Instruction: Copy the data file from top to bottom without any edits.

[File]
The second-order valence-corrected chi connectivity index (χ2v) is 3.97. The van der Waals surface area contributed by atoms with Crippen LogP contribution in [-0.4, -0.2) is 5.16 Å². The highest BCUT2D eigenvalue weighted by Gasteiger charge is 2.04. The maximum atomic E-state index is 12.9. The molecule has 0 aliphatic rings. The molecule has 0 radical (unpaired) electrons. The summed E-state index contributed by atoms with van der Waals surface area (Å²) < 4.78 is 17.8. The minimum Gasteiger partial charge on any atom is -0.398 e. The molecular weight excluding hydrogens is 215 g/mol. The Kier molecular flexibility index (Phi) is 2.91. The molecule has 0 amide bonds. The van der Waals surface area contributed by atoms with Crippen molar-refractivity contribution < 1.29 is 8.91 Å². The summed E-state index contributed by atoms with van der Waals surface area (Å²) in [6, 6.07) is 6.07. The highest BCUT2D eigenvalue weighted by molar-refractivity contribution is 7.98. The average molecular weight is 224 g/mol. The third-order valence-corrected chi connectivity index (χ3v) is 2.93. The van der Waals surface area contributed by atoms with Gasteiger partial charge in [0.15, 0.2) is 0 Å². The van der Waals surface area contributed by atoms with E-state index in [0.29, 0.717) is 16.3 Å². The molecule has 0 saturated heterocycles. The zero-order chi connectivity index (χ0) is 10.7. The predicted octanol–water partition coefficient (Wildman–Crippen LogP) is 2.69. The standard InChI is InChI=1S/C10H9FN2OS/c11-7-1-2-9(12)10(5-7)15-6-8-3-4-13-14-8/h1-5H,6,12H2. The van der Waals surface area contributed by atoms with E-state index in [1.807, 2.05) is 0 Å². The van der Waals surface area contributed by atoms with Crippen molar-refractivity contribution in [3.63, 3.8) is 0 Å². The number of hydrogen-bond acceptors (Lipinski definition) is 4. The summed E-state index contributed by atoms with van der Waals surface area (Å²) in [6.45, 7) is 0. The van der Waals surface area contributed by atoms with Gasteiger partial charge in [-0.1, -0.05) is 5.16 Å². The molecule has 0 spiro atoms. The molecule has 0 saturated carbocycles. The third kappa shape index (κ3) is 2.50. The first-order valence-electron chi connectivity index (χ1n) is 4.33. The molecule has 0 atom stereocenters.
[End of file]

The second-order valence-corrected chi connectivity index (χ2v) is 3.97. The van der Waals surface area contributed by atoms with Crippen LogP contribution in [-0.4, -0.2) is 5.16 Å². The highest BCUT2D eigenvalue weighted by Gasteiger charge is 2.04. The maximum atomic E-state index is 12.9. The molecule has 0 aliphatic rings. The molecule has 0 radical (unpaired) electrons. The summed E-state index contributed by atoms with van der Waals surface area (Å²) < 4.78 is 17.8. The minimum Gasteiger partial charge on any atom is -0.398 e. The molecular weight excluding hydrogens is 215 g/mol. The Kier molecular flexibility index (Phi) is 2.91. The molecule has 0 amide bonds. The van der Waals surface area contributed by atoms with Crippen molar-refractivity contribution < 1.29 is 8.91 Å². The summed E-state index contributed by atoms with van der Waals surface area (Å²) in [6, 6.07) is 6.07. The highest BCUT2D eigenvalue weighted by molar-refractivity contribution is 7.98. The average molecular weight is 224 g/mol. The third-order valence-corrected chi connectivity index (χ3v) is 2.93. The van der Waals surface area contributed by atoms with Gasteiger partial charge in [0.15, 0.2) is 0 Å². The van der Waals surface area contributed by atoms with E-state index in [0.29, 0.717) is 16.3 Å². The molecule has 0 saturated heterocycles. The zero-order chi connectivity index (χ0) is 10.7. The predicted octanol–water partition coefficient (Wildman–Crippen LogP) is 2.69. The standard InChI is InChI=1S/C10H9FN2OS/c11-7-1-2-9(12)10(5-7)15-6-8-3-4-13-14-8/h1-5H,6,12H2. The van der Waals surface area contributed by atoms with E-state index in [1.807, 2.05) is 0 Å². The van der Waals surface area contributed by atoms with Crippen molar-refractivity contribution in [3.63, 3.8) is 0 Å². The number of hydrogen-bond acceptors (Lipinski definition) is 4. The summed E-state index contributed by atoms with van der Waals surface area (Å²) in [6.45, 7) is 0. The van der Waals surface area contributed by atoms with Gasteiger partial charge in [-0.1, -0.05) is 5.16 Å². The molecule has 0 spiro atoms. The molecule has 0 saturated carbocycles. The third kappa shape index (κ3) is 2.50. The first-order valence-electron chi connectivity index (χ1n) is 4.33. The molecule has 0 atom stereocenters.